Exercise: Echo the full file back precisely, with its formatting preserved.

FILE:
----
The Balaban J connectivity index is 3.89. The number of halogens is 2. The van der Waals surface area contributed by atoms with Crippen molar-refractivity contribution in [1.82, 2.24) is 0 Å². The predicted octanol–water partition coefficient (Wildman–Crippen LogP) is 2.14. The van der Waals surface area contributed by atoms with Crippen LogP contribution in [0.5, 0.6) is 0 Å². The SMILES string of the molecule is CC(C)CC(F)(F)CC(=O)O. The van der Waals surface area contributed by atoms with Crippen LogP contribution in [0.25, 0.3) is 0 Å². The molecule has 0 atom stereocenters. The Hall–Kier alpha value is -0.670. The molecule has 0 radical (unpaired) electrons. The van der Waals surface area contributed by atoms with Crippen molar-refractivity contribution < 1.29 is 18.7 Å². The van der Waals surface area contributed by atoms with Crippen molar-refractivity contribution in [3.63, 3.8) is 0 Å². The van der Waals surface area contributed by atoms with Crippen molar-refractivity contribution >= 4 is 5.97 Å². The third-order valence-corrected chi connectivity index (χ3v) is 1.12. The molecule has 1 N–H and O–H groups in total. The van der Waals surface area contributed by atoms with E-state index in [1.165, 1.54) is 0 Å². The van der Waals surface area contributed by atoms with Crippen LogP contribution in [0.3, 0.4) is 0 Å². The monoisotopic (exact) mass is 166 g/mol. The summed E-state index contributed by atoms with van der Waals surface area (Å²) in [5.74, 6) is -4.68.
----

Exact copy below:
The Balaban J connectivity index is 3.89. The number of halogens is 2. The van der Waals surface area contributed by atoms with Crippen molar-refractivity contribution in [1.82, 2.24) is 0 Å². The predicted octanol–water partition coefficient (Wildman–Crippen LogP) is 2.14. The van der Waals surface area contributed by atoms with Crippen LogP contribution in [0.5, 0.6) is 0 Å². The SMILES string of the molecule is CC(C)CC(F)(F)CC(=O)O. The van der Waals surface area contributed by atoms with Crippen LogP contribution in [0.25, 0.3) is 0 Å². The molecule has 0 atom stereocenters. The Hall–Kier alpha value is -0.670. The molecule has 0 radical (unpaired) electrons. The van der Waals surface area contributed by atoms with Crippen molar-refractivity contribution < 1.29 is 18.7 Å². The van der Waals surface area contributed by atoms with Crippen molar-refractivity contribution in [3.63, 3.8) is 0 Å². The van der Waals surface area contributed by atoms with Crippen molar-refractivity contribution >= 4 is 5.97 Å². The third-order valence-corrected chi connectivity index (χ3v) is 1.12. The molecule has 1 N–H and O–H groups in total. The van der Waals surface area contributed by atoms with E-state index in [1.165, 1.54) is 0 Å². The van der Waals surface area contributed by atoms with Crippen LogP contribution in [0.3, 0.4) is 0 Å². The monoisotopic (exact) mass is 166 g/mol. The summed E-state index contributed by atoms with van der Waals surface area (Å²) in [5.74, 6) is -4.68.